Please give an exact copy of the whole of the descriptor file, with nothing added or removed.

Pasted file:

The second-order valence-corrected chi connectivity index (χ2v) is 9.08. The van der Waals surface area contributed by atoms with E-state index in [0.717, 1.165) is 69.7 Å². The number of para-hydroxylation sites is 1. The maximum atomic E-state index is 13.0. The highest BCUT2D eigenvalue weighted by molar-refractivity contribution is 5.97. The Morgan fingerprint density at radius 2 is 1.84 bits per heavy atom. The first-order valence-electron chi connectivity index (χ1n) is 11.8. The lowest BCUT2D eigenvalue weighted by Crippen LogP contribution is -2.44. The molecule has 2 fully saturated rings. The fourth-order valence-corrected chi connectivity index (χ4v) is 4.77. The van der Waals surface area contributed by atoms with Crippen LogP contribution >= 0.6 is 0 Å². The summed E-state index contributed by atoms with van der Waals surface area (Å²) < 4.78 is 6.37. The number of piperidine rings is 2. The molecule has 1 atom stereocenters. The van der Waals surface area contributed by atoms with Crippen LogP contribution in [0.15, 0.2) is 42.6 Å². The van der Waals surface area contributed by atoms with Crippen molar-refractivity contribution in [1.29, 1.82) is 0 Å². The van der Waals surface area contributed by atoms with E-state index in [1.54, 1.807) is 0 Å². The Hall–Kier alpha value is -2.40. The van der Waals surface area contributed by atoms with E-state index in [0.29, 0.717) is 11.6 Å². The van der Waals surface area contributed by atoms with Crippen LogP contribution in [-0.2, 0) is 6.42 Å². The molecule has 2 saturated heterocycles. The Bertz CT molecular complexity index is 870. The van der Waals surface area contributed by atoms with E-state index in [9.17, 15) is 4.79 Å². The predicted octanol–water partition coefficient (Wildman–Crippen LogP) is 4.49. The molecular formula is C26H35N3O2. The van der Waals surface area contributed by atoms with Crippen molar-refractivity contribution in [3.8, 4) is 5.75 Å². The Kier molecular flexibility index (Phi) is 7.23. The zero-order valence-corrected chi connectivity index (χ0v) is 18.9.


The second-order valence-corrected chi connectivity index (χ2v) is 9.08. The van der Waals surface area contributed by atoms with E-state index in [0.717, 1.165) is 69.7 Å². The number of para-hydroxylation sites is 1. The maximum atomic E-state index is 13.0. The highest BCUT2D eigenvalue weighted by molar-refractivity contribution is 5.97. The Morgan fingerprint density at radius 2 is 1.84 bits per heavy atom. The first-order valence-electron chi connectivity index (χ1n) is 11.8. The lowest BCUT2D eigenvalue weighted by Crippen LogP contribution is -2.44. The molecule has 2 fully saturated rings. The fourth-order valence-corrected chi connectivity index (χ4v) is 4.77. The van der Waals surface area contributed by atoms with Crippen LogP contribution >= 0.6 is 0 Å². The summed E-state index contributed by atoms with van der Waals surface area (Å²) < 4.78 is 6.37. The number of piperidine rings is 2. The molecule has 1 atom stereocenters. The van der Waals surface area contributed by atoms with Crippen LogP contribution in [0.15, 0.2) is 42.6 Å². The van der Waals surface area contributed by atoms with Crippen molar-refractivity contribution in [1.29, 1.82) is 0 Å². The van der Waals surface area contributed by atoms with E-state index in [1.54, 1.807) is 0 Å². The Hall–Kier alpha value is -2.40. The van der Waals surface area contributed by atoms with E-state index in [0.29, 0.717) is 11.6 Å². The van der Waals surface area contributed by atoms with Crippen LogP contribution in [-0.2, 0) is 6.42 Å². The molecule has 2 saturated heterocycles. The Bertz CT molecular complexity index is 870. The van der Waals surface area contributed by atoms with E-state index in [9.17, 15) is 4.79 Å². The predicted octanol–water partition coefficient (Wildman–Crippen LogP) is 4.49. The molecular formula is C26H35N3O2. The van der Waals surface area contributed by atoms with Crippen molar-refractivity contribution in [3.8, 4) is 5.75 Å². The Kier molecular flexibility index (Phi) is 7.23. The zero-order valence-corrected chi connectivity index (χ0v) is 18.9.